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Wireless remote VHF-AIS radios

Jul 14, 2016
THe Garmin GHS 20 with AIS.

THe Garmin GHS 20 with AIS.

Maintaining access to an AIS receiver while moving about on a large yacht has become a lot easier with the latest wave of wireless remote AIS receivers. While the main unit at the nav station is still transmitting your position on the high seas, it is comforting to know you do not have to be planted in a chair and staring constantly at the chartplotter in order to keep tabs on whatever is lurking out there at 0200 in the middle of a storm.

The Garmin Wireless AIS VHF is a wireless remote handset that enables full control of your Garmin VHF 200, 300 or 300 AIS series radio from anywhere on your vessel. While the base station permits use of only one GWH 20 wireless hub, this distribution point allows use of up to three GHS 20 hand-held remote handsets.

Large offshore racing craft in particular will enjoy enhanced safety and staying abreast of the competition with remote radios at three locations on the boat, with each crewmember having the full capability to communicate via the VHF base station and stay informed of all AIS-equipped vessels in the immediate area.

The Garmin GHS 20 permits DSC distress calling and comes with a rechargeable lithium-ion battery, which allows 18 hours of operation. Each GHS 20 may communicate with the GWH 20 up to 100 meters, and the handsets are rated waterproof to IPX7.

The B&G H50 wireless handset communicates directly with the B&G V50 VHF radio/AIS receiver without the need of a hub, but this arrangement permits only one hand-held. On the typical cruising vessel measuring 30 to 50 feet LOA, a single remote is more than likely sufficient.

The B&G remote with AIS.

With the H50’s 200-meter range, you could install the B&G V50 at the stern of the 247-foot Mirabella V, the world’s longest sailing sloop, and stand at the bow — or heck, sit at the top of her 292-foot-tall mast — and you could yak to your heart’s content with a perfect signal on your H50 handset.

DSC distress calling, a MOB button, intercom capability and a loudspeaker are all part of the H50 package; however, the unit’s battery is limited to an eight-hour charge. The unit is rated waterproof to IPX7.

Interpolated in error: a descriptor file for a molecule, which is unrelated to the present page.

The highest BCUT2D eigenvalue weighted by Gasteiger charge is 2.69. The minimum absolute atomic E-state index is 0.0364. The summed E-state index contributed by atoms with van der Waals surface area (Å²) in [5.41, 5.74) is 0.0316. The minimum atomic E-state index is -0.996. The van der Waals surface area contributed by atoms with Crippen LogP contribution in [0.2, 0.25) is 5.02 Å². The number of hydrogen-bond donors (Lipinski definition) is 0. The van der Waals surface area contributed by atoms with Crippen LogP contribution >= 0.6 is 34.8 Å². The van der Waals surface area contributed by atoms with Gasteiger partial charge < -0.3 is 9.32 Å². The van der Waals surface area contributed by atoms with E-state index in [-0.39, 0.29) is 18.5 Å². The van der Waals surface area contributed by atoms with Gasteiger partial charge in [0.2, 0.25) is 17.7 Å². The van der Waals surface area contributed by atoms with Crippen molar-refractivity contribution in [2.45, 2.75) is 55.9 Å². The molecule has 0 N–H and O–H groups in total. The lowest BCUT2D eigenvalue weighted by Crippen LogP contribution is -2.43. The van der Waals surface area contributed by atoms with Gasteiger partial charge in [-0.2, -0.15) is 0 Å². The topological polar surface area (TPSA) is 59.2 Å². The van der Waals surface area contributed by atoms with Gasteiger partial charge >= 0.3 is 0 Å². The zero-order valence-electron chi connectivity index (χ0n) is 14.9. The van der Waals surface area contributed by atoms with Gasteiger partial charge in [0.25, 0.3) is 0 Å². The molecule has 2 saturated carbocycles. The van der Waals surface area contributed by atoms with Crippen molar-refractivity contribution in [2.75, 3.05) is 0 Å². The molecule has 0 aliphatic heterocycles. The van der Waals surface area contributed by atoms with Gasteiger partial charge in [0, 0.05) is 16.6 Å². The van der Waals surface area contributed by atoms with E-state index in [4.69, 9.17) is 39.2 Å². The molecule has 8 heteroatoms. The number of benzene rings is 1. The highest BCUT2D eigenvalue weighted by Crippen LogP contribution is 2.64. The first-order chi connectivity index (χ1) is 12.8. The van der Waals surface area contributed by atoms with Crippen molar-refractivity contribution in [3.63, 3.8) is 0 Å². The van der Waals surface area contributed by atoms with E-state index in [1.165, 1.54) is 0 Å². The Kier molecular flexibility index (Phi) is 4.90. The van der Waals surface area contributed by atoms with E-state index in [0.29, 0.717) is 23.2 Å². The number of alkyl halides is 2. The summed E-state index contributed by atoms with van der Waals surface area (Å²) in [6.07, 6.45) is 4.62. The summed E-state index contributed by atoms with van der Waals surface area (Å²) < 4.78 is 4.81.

Those of us who cross oceans on small vessels can get by reliably on a VHF-AIS transceiver with no remote capability at all. But as yacht sizes increase and more crew are added to manage the ship, having two or three crewmembers armed with an AIS-capable remote is a big jump in safety, both offshore and along the coast.

As we discuss AIS remote capability, of course, the question in the backs of our minds is, when will stand-alone hand-held radios with AIS receiver capability and a readable tracking screen become available? After all, we have GMDSS-capable hand-held VHFs with GPS, so expecting the next step in technology is fair game, right?

Technology has not quite reached the point of completely integrated, self-contained VHF-GPS hand-helds with AIS monitoring capability, but it is only a matter of time. Some engineer at B&G, Garmin, Standard, ICOM, Furuno or Raymarine has just finished reading this article and is running to the drawing board right now to answer our plea. 

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Jul 18, 2016 05:42 pm
 Posted by  Jerry01

The remote capability is great! However, the addition of Bluetooth capability would be even better. I wear Bluetooth enabled hearing aids. Would be really nice to pair with AIS receiver, or even a standard VHF, when wind blowing or engine running.

Jerry Wadley
Nassau 34, Marsh Hawk
Beaufort, SC

Jul 19, 2016 11:41 am
 Posted by  B1948J

We just delivered a boat from San Francisco to Los Angeles that had an old charter/plotter without AIS. However, the Android app "Marine Traffic" gave us constant AIS info on our cell phones - and we had cell signals all the way down the coast. It was especially invaluable around the Channel Islands where commercial traffic is normally high.

As an alternative to adding AIS to a VHF radio, it would be interesting to see if someone can figure out how to add VHF capability to a cell phone. That would be an infinitely more valuable tool given the ubiquity of cell phones.

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